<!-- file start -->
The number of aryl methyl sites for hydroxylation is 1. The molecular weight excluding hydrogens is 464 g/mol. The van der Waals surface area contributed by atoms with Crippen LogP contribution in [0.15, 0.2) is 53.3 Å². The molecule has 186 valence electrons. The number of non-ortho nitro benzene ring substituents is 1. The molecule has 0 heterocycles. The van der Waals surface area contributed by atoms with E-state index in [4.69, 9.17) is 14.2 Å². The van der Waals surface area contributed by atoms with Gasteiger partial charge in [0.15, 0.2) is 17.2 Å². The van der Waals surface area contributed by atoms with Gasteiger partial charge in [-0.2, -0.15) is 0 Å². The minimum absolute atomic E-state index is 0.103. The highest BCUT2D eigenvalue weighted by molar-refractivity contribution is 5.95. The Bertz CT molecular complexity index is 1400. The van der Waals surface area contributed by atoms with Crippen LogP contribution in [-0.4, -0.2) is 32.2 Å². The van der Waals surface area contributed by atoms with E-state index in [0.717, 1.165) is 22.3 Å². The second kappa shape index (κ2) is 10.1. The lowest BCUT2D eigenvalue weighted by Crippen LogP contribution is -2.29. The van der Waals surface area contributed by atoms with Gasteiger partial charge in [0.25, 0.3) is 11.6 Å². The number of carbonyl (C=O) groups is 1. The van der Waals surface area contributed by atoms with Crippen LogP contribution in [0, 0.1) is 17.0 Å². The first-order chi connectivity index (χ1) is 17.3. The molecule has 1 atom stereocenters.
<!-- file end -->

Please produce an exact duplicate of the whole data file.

The number of aryl methyl sites for hydroxylation is 1. The molecular weight excluding hydrogens is 464 g/mol. The van der Waals surface area contributed by atoms with Crippen LogP contribution in [0.15, 0.2) is 53.3 Å². The molecule has 186 valence electrons. The number of non-ortho nitro benzene ring substituents is 1. The molecule has 0 heterocycles. The van der Waals surface area contributed by atoms with E-state index in [4.69, 9.17) is 14.2 Å². The van der Waals surface area contributed by atoms with Gasteiger partial charge in [0.15, 0.2) is 17.2 Å². The van der Waals surface area contributed by atoms with Gasteiger partial charge in [-0.2, -0.15) is 0 Å². The minimum absolute atomic E-state index is 0.103. The highest BCUT2D eigenvalue weighted by molar-refractivity contribution is 5.95. The Bertz CT molecular complexity index is 1400. The van der Waals surface area contributed by atoms with Crippen LogP contribution in [-0.4, -0.2) is 32.2 Å². The van der Waals surface area contributed by atoms with E-state index in [0.717, 1.165) is 22.3 Å². The second kappa shape index (κ2) is 10.1. The lowest BCUT2D eigenvalue weighted by Crippen LogP contribution is -2.29. The van der Waals surface area contributed by atoms with Gasteiger partial charge in [0.25, 0.3) is 11.6 Å². The number of carbonyl (C=O) groups is 1. The van der Waals surface area contributed by atoms with Crippen LogP contribution in [0, 0.1) is 17.0 Å². The first-order chi connectivity index (χ1) is 17.3. The molecule has 1 atom stereocenters.